Let's start with Edward I of England (also known as Longshanks, also known as Hammer of the Scots--because apparently nobody in 1314 was satisfied with just one, or even two, monikers). Edward--purely as an interesting side note--was crowned king of England 3 days short of ten years to the day before Philip, on August 19, 1274.  Hm, there's that number three again!  Clearly there's a Da Vinci Code type secret going on here!  But I digress.  Edward's second wife was Philip's second sister (or, more accurately, his second half-sister--which means what mathematically?  Oh, never mind.)

The story that leads to their marriage is worthy of a novel in itself.  Edward's wife Eleonor of Castile died on November 28 (two days before this day in history, and one day before the day in history when Philip would die--which adds up to three days!  Clearly something is afoot.  But let's stick to the story of Edward and Margaret's marriage.)

Despite all his miserable conduct toward the Scots (whose side I very much take), Edward I has gone down in history as a man who deeply loved his wife, and a monarch who was faithful, no less, in an age where that wasn't common.  He was profoundly grief-stricken at Eleonor's death, but a king has his needs, and by that, obviously I'm referring to alliances and peace, and marriage to a princess of France was an excellent way to meet several needs.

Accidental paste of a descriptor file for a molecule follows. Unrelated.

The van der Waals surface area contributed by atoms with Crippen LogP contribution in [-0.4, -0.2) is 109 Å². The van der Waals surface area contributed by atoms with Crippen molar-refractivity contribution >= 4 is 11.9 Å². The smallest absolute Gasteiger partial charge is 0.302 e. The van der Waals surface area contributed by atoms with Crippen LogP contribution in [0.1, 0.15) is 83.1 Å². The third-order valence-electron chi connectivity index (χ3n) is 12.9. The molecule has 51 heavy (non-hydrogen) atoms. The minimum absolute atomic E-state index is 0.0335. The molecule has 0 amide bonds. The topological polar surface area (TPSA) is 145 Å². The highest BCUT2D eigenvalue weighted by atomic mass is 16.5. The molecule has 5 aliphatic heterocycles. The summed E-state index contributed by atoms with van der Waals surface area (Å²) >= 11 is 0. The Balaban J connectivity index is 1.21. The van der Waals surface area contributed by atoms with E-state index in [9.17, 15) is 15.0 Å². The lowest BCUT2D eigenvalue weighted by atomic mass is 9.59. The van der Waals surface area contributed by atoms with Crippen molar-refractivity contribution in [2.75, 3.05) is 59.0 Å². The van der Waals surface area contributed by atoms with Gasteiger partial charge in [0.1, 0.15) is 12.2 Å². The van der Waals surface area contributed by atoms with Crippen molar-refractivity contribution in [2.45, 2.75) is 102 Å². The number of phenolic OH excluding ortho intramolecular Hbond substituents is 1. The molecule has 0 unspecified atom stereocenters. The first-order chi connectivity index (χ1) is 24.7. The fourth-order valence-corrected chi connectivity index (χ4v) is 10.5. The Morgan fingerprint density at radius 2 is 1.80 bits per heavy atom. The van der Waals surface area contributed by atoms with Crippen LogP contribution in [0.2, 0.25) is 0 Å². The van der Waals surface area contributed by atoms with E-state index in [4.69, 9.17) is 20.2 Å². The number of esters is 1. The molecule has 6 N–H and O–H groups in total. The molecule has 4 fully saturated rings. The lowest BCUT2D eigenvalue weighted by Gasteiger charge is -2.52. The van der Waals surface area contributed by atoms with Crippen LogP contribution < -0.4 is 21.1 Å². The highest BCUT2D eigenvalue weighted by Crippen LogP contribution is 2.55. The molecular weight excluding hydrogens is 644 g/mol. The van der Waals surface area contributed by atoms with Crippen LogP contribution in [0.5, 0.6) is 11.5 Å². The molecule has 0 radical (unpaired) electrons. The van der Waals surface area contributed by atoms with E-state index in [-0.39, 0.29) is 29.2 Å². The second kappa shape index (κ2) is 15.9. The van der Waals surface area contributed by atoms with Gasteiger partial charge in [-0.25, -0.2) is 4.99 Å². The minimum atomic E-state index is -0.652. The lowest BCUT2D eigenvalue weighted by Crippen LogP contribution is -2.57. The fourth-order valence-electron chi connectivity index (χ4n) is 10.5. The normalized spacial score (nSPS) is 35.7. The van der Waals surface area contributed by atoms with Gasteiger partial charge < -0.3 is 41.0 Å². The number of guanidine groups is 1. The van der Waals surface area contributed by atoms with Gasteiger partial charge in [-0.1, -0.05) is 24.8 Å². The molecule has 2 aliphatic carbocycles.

His son, Edward II was betrothed to Blanche, the first half-sister of Philip the Fair.  But, stories of Blanche's fairness abounded throughout the land, such that Edward the Elder decided she was better off with him, nearly forty years her elder, than with his son, six years her junior.

So he sent his emissaries, and Philip the Fair agreed to trade his sister for a truce between the two countries and the province of Gascony.  Edward wanted a truce, anyway, so he could better focus on Scotland, and found Gascony a fair trade for fair Blanche.

Off went Edmund Crouchback, Edward's brother, to get the fair Blanche.  Well, it turns out Philip the Fair was perhaps not so fair after all. He went and promised Blanch to another bidder--Rudolph III of Hapsburg.  "Take my younger sister instead," he said.  (Well, to be fair, I wasn't there.  I'm paraphrasing.  Plus, he most likely said whatever he said in medieval French.)